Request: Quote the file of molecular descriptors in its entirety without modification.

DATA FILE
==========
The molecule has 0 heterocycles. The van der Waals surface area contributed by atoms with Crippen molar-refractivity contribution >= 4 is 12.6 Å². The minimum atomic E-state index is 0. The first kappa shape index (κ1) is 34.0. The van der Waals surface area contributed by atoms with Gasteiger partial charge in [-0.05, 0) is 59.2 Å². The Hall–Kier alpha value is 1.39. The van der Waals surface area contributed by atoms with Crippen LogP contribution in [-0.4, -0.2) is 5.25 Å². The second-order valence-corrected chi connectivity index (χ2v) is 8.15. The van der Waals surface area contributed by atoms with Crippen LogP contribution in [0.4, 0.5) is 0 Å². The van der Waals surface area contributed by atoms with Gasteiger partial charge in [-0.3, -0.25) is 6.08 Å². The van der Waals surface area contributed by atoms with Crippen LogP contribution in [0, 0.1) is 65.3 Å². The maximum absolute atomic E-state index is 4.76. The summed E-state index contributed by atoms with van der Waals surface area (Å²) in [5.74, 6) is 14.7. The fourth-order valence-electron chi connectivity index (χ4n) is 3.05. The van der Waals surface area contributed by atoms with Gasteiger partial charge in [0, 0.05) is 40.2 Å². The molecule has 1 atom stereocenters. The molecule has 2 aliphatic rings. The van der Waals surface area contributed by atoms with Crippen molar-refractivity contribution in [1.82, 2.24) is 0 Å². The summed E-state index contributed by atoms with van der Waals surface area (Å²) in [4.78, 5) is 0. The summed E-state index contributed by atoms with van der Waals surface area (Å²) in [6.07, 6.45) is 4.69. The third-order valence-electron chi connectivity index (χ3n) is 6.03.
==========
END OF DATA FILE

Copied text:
The molecule has 0 heterocycles. The van der Waals surface area contributed by atoms with Crippen molar-refractivity contribution >= 4 is 12.6 Å². The minimum atomic E-state index is 0. The first kappa shape index (κ1) is 34.0. The van der Waals surface area contributed by atoms with Gasteiger partial charge in [-0.05, 0) is 59.2 Å². The Hall–Kier alpha value is 1.39. The van der Waals surface area contributed by atoms with Crippen LogP contribution in [-0.4, -0.2) is 5.25 Å². The second-order valence-corrected chi connectivity index (χ2v) is 8.15. The van der Waals surface area contributed by atoms with Crippen LogP contribution in [0.4, 0.5) is 0 Å². The van der Waals surface area contributed by atoms with Gasteiger partial charge in [-0.3, -0.25) is 6.08 Å². The van der Waals surface area contributed by atoms with Crippen LogP contribution in [0, 0.1) is 65.3 Å². The maximum absolute atomic E-state index is 4.76. The summed E-state index contributed by atoms with van der Waals surface area (Å²) in [5.74, 6) is 14.7. The fourth-order valence-electron chi connectivity index (χ4n) is 3.05. The van der Waals surface area contributed by atoms with Gasteiger partial charge in [0, 0.05) is 40.2 Å². The molecule has 1 atom stereocenters. The molecule has 2 aliphatic rings. The van der Waals surface area contributed by atoms with Crippen molar-refractivity contribution in [1.82, 2.24) is 0 Å². The summed E-state index contributed by atoms with van der Waals surface area (Å²) in [4.78, 5) is 0. The summed E-state index contributed by atoms with van der Waals surface area (Å²) in [6.07, 6.45) is 4.69. The third-order valence-electron chi connectivity index (χ3n) is 6.03.